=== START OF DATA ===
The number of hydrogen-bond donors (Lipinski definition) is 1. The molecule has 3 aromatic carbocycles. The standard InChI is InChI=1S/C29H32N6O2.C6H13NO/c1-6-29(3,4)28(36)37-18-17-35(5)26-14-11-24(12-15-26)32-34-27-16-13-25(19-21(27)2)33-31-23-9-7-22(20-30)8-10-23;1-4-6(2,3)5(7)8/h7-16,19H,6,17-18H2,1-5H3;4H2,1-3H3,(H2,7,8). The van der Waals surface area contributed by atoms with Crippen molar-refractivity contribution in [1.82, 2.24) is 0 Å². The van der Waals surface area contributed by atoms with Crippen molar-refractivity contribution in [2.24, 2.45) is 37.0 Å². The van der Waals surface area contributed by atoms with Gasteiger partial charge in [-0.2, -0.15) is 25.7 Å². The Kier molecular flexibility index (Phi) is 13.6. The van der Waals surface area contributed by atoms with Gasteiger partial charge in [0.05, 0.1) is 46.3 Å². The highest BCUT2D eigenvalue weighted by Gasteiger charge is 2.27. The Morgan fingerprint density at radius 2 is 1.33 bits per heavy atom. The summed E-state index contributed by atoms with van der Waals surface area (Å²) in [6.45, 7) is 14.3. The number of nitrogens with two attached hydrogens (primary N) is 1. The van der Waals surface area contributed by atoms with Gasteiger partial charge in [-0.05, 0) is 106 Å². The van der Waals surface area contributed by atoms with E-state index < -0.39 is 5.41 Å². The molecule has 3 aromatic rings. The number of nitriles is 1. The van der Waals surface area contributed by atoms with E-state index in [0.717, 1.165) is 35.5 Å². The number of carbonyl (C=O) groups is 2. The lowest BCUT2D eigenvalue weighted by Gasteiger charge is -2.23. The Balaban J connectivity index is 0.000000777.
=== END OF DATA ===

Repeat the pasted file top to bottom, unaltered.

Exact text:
The number of hydrogen-bond donors (Lipinski definition) is 1. The molecule has 3 aromatic carbocycles. The standard InChI is InChI=1S/C29H32N6O2.C6H13NO/c1-6-29(3,4)28(36)37-18-17-35(5)26-14-11-24(12-15-26)32-34-27-16-13-25(19-21(27)2)33-31-23-9-7-22(20-30)8-10-23;1-4-6(2,3)5(7)8/h7-16,19H,6,17-18H2,1-5H3;4H2,1-3H3,(H2,7,8). The van der Waals surface area contributed by atoms with Crippen molar-refractivity contribution in [1.82, 2.24) is 0 Å². The van der Waals surface area contributed by atoms with Crippen molar-refractivity contribution in [2.24, 2.45) is 37.0 Å². The van der Waals surface area contributed by atoms with Gasteiger partial charge in [-0.2, -0.15) is 25.7 Å². The Kier molecular flexibility index (Phi) is 13.6. The van der Waals surface area contributed by atoms with Gasteiger partial charge in [0.05, 0.1) is 46.3 Å². The highest BCUT2D eigenvalue weighted by Gasteiger charge is 2.27. The Morgan fingerprint density at radius 2 is 1.33 bits per heavy atom. The summed E-state index contributed by atoms with van der Waals surface area (Å²) in [6.45, 7) is 14.3. The number of nitrogens with two attached hydrogens (primary N) is 1. The van der Waals surface area contributed by atoms with Gasteiger partial charge in [-0.05, 0) is 106 Å². The van der Waals surface area contributed by atoms with E-state index < -0.39 is 5.41 Å². The molecule has 3 aromatic rings. The number of nitriles is 1. The van der Waals surface area contributed by atoms with E-state index in [0.717, 1.165) is 35.5 Å². The number of carbonyl (C=O) groups is 2. The lowest BCUT2D eigenvalue weighted by Gasteiger charge is -2.23. The Balaban J connectivity index is 0.000000777.